really simple programming question: whats the mos...
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g
really simple programming question: whats the most elegant way to pad out a list with its own elements until a given size is reached? eg:
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conciseExpr(listOf("A", "B"), 5) //output: [A, B, A, B, A]
conciseExpr(listOf("A", "B"), 2) //output: [A, B]
conciseExpr(listOf("A", "B"), 1) //output: [A]
you are gaurenteed that the input list is non-empty so far I'm working with
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val output = inputList
        .let { partial -> (0 until 1+(inputTargetSize / partial.size)).map { partial }.flatten() }
        .take(inputTargetSize)
but i feel like
0 until 1+expr
is cloogy
if i had an infinite sequence constant somewhere:
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PositiveIntegersInfSeq
    .map { idx -> inputList[idx % inputList.size] }
    .take(inputTargetSize)
    .toList()
which seems pretty elegant
also assuming sequence has a
MapIndexed
operator...
n
I forget the best way to do this, but you could also have some kind of
(0..inputTargetSize).map { inputList[it % inputList.size] }
thing
n
@groostav usually this would be its own function IME
E.g. in python this is called cycle I believe, it's in itertools
It is pretty odd that Kotlin doesn't even seem to provide an infinite sequence of integers
That's a pretty common building block
I'd probably write those utility sequences and name them. Either way can use https://kotlinlang.org/api/latest/jvm/stdlib/kotlin.sequences/sequence.html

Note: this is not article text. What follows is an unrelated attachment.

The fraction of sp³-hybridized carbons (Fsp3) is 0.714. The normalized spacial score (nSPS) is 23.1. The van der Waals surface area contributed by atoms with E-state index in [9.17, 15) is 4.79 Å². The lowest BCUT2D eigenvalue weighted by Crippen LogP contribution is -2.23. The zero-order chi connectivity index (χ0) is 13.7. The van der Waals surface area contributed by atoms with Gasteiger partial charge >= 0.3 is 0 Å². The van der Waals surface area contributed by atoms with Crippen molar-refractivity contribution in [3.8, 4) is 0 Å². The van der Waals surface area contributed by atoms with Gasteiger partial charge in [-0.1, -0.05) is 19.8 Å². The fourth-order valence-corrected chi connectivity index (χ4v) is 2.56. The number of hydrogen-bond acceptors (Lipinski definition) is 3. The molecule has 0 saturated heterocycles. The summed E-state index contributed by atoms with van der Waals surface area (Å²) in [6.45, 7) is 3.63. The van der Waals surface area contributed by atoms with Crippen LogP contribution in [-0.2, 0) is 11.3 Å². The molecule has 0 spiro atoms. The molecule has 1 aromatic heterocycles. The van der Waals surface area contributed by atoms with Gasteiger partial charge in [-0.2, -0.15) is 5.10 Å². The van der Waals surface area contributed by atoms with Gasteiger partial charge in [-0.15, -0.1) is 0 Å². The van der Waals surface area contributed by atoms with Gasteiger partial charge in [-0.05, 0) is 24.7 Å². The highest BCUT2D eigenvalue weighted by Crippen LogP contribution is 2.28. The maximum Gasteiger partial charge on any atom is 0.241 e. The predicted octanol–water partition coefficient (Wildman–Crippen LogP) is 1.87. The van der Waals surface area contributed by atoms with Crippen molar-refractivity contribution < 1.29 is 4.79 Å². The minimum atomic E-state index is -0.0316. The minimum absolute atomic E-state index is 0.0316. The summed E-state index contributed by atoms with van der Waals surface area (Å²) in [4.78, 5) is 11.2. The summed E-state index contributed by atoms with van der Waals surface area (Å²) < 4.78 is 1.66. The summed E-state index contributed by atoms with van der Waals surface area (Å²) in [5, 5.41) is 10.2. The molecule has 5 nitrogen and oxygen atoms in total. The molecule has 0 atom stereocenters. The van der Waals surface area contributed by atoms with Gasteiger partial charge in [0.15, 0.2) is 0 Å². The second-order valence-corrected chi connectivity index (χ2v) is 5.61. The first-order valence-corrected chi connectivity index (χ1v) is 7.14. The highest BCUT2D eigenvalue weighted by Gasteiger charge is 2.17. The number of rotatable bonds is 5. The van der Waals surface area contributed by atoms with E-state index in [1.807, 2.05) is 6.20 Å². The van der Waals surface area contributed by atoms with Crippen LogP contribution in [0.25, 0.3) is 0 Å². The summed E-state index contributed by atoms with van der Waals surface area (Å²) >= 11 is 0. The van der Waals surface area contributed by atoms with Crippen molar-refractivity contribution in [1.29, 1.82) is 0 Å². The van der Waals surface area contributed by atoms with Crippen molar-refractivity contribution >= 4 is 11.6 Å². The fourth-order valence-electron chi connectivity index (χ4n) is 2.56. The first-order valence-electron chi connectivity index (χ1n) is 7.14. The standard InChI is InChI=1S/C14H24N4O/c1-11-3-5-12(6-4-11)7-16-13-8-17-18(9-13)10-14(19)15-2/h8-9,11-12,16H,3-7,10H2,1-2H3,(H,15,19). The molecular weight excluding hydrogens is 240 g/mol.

That said you could do a non sequence approach here
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0..4.map { inputList [it % myList.length] }
n
...hey, that's what I said ­čśŤ but yeah I thought there was a Java or Kotlin way of cycling a list indefinitely
relevant StackOverflow question
n
ah my bad max
e
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fun <T> Iterable<T>.cycle(): Sequence<T> = sequence {
    while (true) {
        yieldAll(this@cycle)
    }
}

listOf("A", "B").cycle().take(5).toList() // => [A, B, A, B, A]
n
change
while(true) {
to
repeat(2) {
and you have the
.bicycle
extension
n
hah
nice, I didn't know iterable had cycle
i wonder if you're already implementing it though, if its better to do something like yieldAll which probably adds another wrapper, or just write it out
probably doesn't matter
Hmm I don't think I understand what that
this@cycle
syntax is doing
e
within
sequence(block: suspend SequenceScope<T>.() -> Unit)
lambda,
this
would refer to the
SequenceScope<T>
receiver
this@cycle
means "the
this
from the
cycle
scope
just like Java's
Outer.this
in
class Outer { class Inner { { System.out.println(Outer.this); } } }
n
gotcha. I actually understand now. Thanks for explaining!
Very clean
one big advantage of this approach is that you don't need to do any integer moduli
which are expensive